The axle on which the barrel rotates goes through the center of your tumbler and help breaks up the compostable material as it’s turned. Paddles and piping in some tumblers have the same effect.
Compost tends to become compacted as it forms. Several good turns will assure that your compost has been well broken up and mixed with air. This should be done a minimum of twice a week and three or four times a week isn’t too much.
Spinning daily or more than once a day (your kids will be tempted since spinning a compost tumbler can be loads of fun) doesn’t give the compost a chance to attain maximum temperatures.
While it doesn’t take long for heat to build inside a properly filled tumbler, too much tumbling dissipates heat and defeats the purpose.
It’s easy to understand why your tumbler should be positioned in direct sunlight. Sunshine will help heat up what’s in your tumbler.
The darker the tumbler, the more it will heat up. We’ve found that a digital, remote meat thermometer is a great tool for assessing temperatures inside your tumbler.
Any reading short of 130-140˚F means you’re probably not killing weed seeds or getting optimal decomposition (at their most efficient, compost tumblers and bins can generate temperatures as high as 200 degrees).
Naturally, you’ll want to position your tumbler strategically so that the finished product is unloaded close to where it will be used.
When Will My Compost Be Ready?
Following these procedures carefully will yield the promised results of finished compost in a month or so. How will you know when your compost is ready?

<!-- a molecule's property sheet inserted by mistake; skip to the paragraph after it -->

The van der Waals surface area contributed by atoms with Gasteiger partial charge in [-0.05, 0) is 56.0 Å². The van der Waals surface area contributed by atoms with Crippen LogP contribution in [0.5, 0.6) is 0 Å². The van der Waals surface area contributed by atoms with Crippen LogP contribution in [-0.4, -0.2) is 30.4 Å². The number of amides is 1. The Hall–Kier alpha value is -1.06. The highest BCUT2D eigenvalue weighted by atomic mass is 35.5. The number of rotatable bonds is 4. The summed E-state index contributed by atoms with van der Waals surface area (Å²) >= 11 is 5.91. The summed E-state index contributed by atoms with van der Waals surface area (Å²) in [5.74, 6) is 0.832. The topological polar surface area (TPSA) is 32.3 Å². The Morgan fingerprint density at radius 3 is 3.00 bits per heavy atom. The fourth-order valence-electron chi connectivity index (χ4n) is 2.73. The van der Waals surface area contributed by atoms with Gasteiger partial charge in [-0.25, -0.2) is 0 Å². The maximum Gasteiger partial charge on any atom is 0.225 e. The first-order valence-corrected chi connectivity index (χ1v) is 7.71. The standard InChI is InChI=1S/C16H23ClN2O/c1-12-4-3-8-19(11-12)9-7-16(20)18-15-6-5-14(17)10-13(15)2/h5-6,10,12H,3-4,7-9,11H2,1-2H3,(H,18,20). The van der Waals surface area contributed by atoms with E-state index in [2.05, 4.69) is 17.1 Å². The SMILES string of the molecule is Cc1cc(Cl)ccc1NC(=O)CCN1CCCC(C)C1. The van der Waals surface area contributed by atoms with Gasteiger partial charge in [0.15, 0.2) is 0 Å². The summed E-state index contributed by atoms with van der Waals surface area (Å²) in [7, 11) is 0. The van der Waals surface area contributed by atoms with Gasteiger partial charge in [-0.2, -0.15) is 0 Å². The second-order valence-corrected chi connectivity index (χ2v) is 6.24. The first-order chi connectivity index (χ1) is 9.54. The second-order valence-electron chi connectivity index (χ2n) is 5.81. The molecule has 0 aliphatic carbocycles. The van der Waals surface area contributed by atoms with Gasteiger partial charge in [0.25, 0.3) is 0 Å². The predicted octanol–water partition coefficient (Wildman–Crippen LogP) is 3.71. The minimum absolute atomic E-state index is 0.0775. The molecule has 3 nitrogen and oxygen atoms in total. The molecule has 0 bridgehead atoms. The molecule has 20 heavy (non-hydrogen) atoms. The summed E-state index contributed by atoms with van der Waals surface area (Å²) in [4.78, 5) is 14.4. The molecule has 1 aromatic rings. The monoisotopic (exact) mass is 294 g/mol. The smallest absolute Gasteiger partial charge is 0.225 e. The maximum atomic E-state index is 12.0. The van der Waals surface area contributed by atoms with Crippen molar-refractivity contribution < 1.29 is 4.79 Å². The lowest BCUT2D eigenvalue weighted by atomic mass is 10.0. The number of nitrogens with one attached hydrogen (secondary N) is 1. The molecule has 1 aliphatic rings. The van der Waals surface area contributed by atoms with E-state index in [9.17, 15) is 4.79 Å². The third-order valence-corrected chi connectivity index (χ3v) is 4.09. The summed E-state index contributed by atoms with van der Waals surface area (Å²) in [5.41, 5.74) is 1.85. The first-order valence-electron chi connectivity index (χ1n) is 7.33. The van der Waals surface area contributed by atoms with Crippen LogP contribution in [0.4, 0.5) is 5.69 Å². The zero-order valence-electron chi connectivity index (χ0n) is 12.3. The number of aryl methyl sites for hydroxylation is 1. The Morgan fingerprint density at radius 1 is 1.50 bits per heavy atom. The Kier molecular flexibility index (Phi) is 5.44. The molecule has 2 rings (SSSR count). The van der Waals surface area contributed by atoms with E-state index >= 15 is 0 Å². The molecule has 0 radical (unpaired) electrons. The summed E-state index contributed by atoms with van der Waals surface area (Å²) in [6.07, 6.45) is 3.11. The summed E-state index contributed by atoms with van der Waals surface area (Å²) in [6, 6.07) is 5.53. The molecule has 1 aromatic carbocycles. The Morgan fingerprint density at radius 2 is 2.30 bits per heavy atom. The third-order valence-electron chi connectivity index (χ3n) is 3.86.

My guess is that you know good compost when you see it. The original leaves, grass clippings, and kitchen scraps have given up their identities to become dark, rich humus with good clumping ability (not too much moisture), texture and particle size.
The volume of the material inside the barrel will have been reduced to half (or less!) of its original bulk. No finished compost is perfect and most gardeners will screen their finished product to remove the inevitable small twigs, woody carrot ends, or other non-composted material.
Ignoring even one facet of good composting practice may mean it takes eight weeks or longer for your compost to be perfect.
It’s said that a well-managed pile will produce compost just as quickly as a tumbler. Such results are obtained by turning the piles as frequently as the tumblers (every couple of days) and constantly applying moisture to the piles, something tumblers don’t require.